Anyone who knows me or reads my audiobook reviews regularly will know that Rosalyn Landor is my hero. Her recording of Lisa Kleypas’ Devil in Winter was, I think, the first historical romance audiobook I listened to and I was so thoroughly taken with her performance that I was hooked on audiobooks from that moment and haven’t looked back since. I’ve listened to her probably more than any other narrator – which isn’t surprising, since much of her work is in my preferred genre of historical romance – and while I can’t actually say that she’s recorded more in the genre than any other narrator (I haven’t counted!) her name does appear more than any other in AudioGals’ Guide to Historical Romance. She’s narrated books by the biggest names in the genre – Mary Balogh, Lisa Kleypas, Courtney Milan and Julia Quinn, to name but a few, and I’m delighted to welcome her to AudioGals to talk about her latest performance – in Julia Quinn’s Because of Miss Bridgerton – audiobook narration and her career in general.
Giveaway is closed
Entry is simple. We gave away one (1) download of the audiobook Because of Miss Bridgerton by Julia Quinn, narrated by Rosalyn Landor, generously provided by Harper Audio. Just complete the easy entry form below the interview by midnight US Central Time Monday, April 11th. No comments are necessary to enter although we’d love to hear your thoughts in our discussion area. You may only enter once – anyone entering more than once will be disqualified. We’ll contact the winner on Tuesday, April 12th, so watch your email as we must have acknowledgement of your win within 48 hours. If we don’t hear from you, we’ll select another winner.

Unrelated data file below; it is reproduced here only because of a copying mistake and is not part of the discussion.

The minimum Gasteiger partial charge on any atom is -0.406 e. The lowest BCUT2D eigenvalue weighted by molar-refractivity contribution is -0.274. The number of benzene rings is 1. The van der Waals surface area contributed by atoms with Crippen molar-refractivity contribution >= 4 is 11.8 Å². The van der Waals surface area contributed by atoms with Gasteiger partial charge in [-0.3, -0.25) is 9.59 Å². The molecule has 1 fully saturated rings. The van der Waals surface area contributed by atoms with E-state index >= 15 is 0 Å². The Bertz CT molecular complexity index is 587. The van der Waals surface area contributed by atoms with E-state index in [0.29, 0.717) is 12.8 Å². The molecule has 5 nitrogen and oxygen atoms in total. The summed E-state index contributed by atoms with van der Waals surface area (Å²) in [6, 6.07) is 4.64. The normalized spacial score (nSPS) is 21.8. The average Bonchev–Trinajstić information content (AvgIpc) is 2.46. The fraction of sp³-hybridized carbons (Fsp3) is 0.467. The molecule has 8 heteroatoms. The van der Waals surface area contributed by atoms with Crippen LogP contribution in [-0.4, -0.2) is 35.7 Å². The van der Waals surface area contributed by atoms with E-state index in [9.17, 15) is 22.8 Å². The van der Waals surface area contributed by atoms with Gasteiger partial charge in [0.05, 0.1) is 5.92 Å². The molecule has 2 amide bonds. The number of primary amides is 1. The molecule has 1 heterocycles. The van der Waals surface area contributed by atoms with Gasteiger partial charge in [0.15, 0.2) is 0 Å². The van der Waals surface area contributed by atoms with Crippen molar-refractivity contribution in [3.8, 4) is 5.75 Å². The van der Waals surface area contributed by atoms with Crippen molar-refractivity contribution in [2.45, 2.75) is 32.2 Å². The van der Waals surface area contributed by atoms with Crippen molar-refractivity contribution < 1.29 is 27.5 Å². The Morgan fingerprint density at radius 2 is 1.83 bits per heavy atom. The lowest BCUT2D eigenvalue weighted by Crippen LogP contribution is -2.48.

Caz: Welcome Rosalyn!
Rosalyn Landor: Hello Caz! It’s delightful to have this opportunity to introduce myself in person to the AudioGals readership.
Caz: You’ve been narrating audiobooks for a number of years now. I’d love to know how you started out.
RL: I suppose it’s an extension of a career that began many years earlier – I’ve been an actress since the age of seven! I had a friend in New York who had been borrowing audiobooks since their inception and who felt it would be a great way to utilise my British accent. I went ahead and submitted a tape recording, (goodness, that dates me!) and after that, Books on Tape contacted me and asked me to come in and do some pages for them as a “cold read”, something I’d not rehearsed and was to narrate on the spot. They hired me about a month later to narrate a book, and and shortly after that for another – and that’s where it all began.
Caz: Did you start off recording romances?
RL: In essence, I’m one of the earlier romantic fiction narrators, and at the time I began narrating in the mid 2000’s, the divisions were fewer and I think less clearly defined than we see them today. Historical Romance, Chick Lit and Contemporary romantic fiction predominated, and if anyone DID narrate Erotica, it was done very quietly (no pun intended!) and often under a pseudonym.
Caz: What was the first audiobook you recorded?
RL: I started narrating historical fiction in my first year with Random House – when it was still known as Books On Tape – and I was hired to read A Rose for the Crown by Anne Easter Smith. This was a beautifully realised account of the story of King Richard III and his mistress, and really set me on the path I have followed ever since – firmly in love with romantic stories that tend to captivate my imagination.
Caz: I’ve said in the introduction that the bulk of your work seems to have been in the sub-genre of Historical Romance, although I know you narrate in a number of genres (non-fiction, fantasy and women’s fiction, for example). Is there something about that particular type of romantic fiction that particularly appeals to you?
RL: As many listeners will know, I was extremely fortunate to work for Lisa Kleypas on some of her historical romances, and that seriously committed me to the genre. It also gave me an opportunity to start to understand what the audiobook audience wanted from their audio experience. It wasn’t enough to just narrate the story – vocalising the characters was also very important, passion needed to be conveyed in a very real manner …